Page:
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New Crack Found in Larsen C Ice Shelf, Could Accelerate Massive Breakoff

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An aerial view of the Larsen C ice rift. John Sonntag/NASA

A new branch has split off the widening crack in the Larsen C Ice Shelf in another sign of the ice's impending breakoff, scientists reported this week.


British researchers monitoring the ice shelf using satellite technology spotted the new nine-mile-long branch, which runs about six miles below the original crack. The rift in the Larsen Ice Shelf, now about 111 miles long, grew by 17 miles between December and January of this year, and only 12 additional miles of ice remain attaching the calving ice to the larger shelf.

The coming breakoff, amounting to 10 percent of the ice shelf, could accelerate the further breakup of the ice shelf and "fundamentally change" the makeup of the Antarctic.

"As of May 1, 2017, we have observed a significant change in the rift on the Larsen C ice shelf," wrote the Project Midas researchers on their website.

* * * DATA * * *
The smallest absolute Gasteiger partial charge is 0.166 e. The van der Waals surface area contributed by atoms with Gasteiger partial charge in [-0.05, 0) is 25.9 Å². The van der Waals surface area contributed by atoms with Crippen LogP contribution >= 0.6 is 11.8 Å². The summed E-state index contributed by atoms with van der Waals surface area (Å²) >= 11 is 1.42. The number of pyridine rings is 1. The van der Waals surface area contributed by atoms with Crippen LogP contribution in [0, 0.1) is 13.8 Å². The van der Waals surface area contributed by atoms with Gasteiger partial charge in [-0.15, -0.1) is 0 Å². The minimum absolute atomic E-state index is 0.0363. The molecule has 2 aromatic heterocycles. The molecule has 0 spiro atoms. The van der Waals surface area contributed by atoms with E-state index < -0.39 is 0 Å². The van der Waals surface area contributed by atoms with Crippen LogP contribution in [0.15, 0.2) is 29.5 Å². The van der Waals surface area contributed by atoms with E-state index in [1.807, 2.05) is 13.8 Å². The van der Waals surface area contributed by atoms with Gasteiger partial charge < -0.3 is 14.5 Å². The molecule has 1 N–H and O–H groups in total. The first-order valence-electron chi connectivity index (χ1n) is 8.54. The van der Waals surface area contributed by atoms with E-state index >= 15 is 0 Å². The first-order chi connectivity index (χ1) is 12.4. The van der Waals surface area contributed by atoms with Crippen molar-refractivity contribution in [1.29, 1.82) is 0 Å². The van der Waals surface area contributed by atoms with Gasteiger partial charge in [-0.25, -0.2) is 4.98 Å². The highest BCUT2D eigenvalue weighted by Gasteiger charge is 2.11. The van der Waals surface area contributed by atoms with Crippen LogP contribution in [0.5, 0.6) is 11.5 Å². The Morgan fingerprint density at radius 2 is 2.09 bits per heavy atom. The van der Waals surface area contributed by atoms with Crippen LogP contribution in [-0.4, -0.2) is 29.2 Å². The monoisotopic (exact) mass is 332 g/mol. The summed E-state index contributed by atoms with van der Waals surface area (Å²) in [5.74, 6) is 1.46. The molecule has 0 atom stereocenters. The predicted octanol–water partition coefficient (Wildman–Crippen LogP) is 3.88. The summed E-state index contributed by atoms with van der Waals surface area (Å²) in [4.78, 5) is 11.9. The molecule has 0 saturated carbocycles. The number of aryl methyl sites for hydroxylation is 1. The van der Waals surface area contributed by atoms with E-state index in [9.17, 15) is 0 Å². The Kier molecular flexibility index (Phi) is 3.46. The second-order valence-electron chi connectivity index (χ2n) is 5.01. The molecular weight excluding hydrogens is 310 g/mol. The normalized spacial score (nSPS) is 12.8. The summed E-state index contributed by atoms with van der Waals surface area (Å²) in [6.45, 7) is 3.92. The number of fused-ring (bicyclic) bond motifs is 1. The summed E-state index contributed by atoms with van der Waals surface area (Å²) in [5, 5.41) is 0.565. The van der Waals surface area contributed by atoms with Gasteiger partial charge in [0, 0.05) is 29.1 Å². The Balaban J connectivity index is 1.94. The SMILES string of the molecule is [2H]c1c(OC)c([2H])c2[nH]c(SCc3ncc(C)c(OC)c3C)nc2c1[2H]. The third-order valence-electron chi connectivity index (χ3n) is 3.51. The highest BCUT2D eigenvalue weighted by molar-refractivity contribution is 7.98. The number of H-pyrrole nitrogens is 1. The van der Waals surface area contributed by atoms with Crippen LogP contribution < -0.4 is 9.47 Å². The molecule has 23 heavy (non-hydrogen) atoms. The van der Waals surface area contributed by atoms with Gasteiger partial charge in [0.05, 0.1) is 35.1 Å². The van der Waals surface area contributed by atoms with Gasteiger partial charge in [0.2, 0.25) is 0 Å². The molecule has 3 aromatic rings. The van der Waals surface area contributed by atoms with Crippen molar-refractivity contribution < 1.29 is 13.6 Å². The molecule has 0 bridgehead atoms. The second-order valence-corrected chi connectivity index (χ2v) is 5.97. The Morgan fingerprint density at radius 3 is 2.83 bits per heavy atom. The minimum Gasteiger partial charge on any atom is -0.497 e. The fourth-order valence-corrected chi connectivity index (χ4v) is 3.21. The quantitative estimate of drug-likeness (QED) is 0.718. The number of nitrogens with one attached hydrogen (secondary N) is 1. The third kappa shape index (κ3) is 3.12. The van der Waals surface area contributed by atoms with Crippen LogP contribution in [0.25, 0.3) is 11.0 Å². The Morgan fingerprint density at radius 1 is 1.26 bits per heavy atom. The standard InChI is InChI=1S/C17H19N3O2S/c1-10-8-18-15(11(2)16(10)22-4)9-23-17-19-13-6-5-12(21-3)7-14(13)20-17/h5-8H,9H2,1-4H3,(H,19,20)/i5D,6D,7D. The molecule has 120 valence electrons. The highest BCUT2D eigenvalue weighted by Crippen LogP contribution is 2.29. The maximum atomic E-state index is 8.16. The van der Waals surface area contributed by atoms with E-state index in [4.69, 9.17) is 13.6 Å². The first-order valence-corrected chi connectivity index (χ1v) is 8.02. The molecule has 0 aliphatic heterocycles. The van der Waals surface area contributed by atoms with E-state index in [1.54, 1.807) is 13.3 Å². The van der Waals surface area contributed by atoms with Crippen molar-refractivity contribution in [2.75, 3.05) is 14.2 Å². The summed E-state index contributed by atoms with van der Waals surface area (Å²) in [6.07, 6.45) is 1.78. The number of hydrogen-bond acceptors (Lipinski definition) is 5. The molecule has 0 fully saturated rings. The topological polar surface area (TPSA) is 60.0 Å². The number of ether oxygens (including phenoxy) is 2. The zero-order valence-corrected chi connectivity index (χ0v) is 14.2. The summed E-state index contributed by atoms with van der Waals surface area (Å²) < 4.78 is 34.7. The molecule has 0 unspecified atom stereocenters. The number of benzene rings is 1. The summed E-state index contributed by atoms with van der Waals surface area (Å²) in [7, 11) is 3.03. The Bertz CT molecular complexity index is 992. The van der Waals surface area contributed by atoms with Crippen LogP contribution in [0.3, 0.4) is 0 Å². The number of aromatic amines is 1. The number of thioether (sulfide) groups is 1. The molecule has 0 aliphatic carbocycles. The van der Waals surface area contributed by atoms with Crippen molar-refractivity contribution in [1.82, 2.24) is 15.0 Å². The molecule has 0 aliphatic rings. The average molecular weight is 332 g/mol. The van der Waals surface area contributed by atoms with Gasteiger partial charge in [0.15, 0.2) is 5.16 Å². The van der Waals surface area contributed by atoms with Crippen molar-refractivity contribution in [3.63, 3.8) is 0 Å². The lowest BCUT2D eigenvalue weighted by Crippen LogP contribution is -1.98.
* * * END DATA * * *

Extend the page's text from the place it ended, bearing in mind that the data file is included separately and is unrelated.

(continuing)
According to Project MIDAS, "there is not enough information to know whether the expected calving event on Larsen C is an effect of climate change or not, although there is good scientific evidence that climate change has caused thinning of the ice shelf."

As EcoWatch reported previously, the loss of this portion of the ice shelf will not raise sea levels as it is already floating on the water. However, as these ice shelves disintegrate, the land-locked glaciers they hold back may begin sliding into the sea. If all of the ice the Larsen C ice shelf holds back slides into the ocean, it will raise sea levels globally by four inches.

For a deeper dive:

Washington Post, USA Today, Mashable, Climate Central

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